JpGU-AGU Joint Meeting 2020

Presentation information

[E] Oral

S (Solid Earth Sciences ) » S-CG Complex & General

[S-CG58] Science of slow earthquakes: Toward unified understandings of whole earthquake process

convener:Satoshi Ide(Department of Earth an Planetary Science, University of Tokyo), Hitoshi Hirose(Research Center for Urban Safety and Security, Kobe University), Kohtaro Ujiie(Graduate School of Life and Environmental Sciences, University of Tsukuba), Takahiro Hatano(Department of Earth and Space Science, Osaka University)

[SCG58-18] Marine observations of slow earthquakes using ocean bottom seismometers in the northern part of the Hikurangi subduction zone, NZ

*Kimihiro Mochizuki1, Yusuke Yamashita2, Martha K Savage3, Emily Warren-Smith4, Katie Jacobs3, Laura M Wallace4 (1.Earthquake Prediction Research Center, Earthquake Research Institute, University of Tokyo, 2.Disaster Prevention Institute, Kyoto University, 3.Veictoria University of Wellington, 4.GNS Science)

Keywords:Hikurangi subduction zone, marine seismic observation, tremor, plate interface geometry

The Pacific Plate subducts beneath the Australian Plate at a rate of ~5 cm/year along the northern Hikurangi trough off the North Island, New Zealand, and the seismic activity is very high. In addition to regular earthquakes, slow earthquakes including slow slip events (SSEs) and tremor have been observed offshore on the shallow plate interface. SSEs are relatively frequent in the northern part of the Hikurangi subduction margin, occurring every 1-2 years. Therefore, this frequent, repeating occurrence offers an excellent chance to capture accompanying seismicity as well as the SSE itself using temporary deployments of ocean bottom instruments directly overlying the shallow (<10 km) SSE source.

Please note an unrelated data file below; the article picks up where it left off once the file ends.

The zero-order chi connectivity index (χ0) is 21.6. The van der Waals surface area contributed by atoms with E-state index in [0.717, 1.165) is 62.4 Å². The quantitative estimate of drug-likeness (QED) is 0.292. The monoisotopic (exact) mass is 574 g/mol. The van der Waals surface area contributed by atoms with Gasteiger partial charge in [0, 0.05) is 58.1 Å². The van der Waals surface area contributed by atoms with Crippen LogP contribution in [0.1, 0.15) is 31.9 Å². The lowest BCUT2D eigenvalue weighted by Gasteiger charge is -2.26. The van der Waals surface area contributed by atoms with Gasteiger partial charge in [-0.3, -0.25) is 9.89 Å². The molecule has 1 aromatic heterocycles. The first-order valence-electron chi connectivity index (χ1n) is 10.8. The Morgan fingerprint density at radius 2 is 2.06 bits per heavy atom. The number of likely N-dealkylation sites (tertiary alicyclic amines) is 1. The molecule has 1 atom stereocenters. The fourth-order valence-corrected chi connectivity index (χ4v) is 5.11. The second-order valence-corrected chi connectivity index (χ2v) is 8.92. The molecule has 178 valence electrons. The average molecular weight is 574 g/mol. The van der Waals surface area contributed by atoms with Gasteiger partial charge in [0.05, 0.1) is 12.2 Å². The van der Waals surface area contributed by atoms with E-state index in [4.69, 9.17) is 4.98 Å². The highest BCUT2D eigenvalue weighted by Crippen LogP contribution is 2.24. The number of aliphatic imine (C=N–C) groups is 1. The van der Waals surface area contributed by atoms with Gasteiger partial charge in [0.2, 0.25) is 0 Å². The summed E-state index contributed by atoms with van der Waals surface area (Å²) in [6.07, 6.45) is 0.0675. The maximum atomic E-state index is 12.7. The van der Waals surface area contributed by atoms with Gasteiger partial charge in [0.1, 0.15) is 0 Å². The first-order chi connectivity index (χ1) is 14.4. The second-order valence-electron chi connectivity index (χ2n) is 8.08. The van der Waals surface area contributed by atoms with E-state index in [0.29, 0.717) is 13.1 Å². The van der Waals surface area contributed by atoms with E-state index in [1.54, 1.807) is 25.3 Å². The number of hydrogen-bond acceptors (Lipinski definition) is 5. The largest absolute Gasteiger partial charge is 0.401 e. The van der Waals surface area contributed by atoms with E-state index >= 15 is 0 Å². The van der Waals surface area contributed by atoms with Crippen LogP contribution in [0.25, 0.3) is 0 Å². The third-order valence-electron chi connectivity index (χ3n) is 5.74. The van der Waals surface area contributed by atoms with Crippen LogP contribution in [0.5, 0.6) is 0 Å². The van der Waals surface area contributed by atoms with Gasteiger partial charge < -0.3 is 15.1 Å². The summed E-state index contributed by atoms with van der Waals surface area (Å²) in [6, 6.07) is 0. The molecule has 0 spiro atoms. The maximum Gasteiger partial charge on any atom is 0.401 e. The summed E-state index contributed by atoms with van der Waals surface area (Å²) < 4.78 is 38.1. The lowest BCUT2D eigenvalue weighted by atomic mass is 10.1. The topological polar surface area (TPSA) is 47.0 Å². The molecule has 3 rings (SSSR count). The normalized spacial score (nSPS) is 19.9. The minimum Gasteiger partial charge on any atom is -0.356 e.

We conducted an international collaborative observation from May, 2014, through June, 2015, using 15 ocean bottom seismometers (OBSs) and 24 ocean bottom pressure gauges (OBPs). We were successful in capturing an SSE directly beneath the network, and obtained a precise slip distribution of the event. The slip reached near the trough axis, and that the slip was reduced in the area of subducted seamounts. The tremor activity initiated near the end of the SSE and it lasted for more than two weeks, within a limited region over one of the subducted seamounts. Stress inversions from focal mechanisms of earthquakes during the SSE cycle revealed temporal variations in stress orientations suggestive of an increase in pore fluid pressure within the slab and along the plate interface during the period prior to SSEs in the area, and a subsequent reduction of pore fluid pressure following SSEs. Furthermore, variations of shear wave splitting delay times and Vp/Vs suggested that filling and emptying of cracks and pore spaces accompanied the fluid pressure changes. These observations of long-lasting tremor activity and temporal variation of focal mechanisms and cracks in tandem with the occurrence of SSEs suggest a potential role of fault-valving in the generation of slow earthquakes.
We conducted another temporary OBS deployment from Oct. 2018 through Oct. 2019 using 5 OBSs in the same region of the 2014-2015 observation spanning the subducted seamount where we recorded offshore tremor activity previously. A large SSE occurred during the observation period in April-May 2019 around our OBS network, and we were successful in capturing seismic activity accompanying the SSE. The seismicity increased around the start of the SSE and continued throughout the event. Some of the activity shows a large low frequency component, and it is likely that tremors were activated. We are conducting further investigations.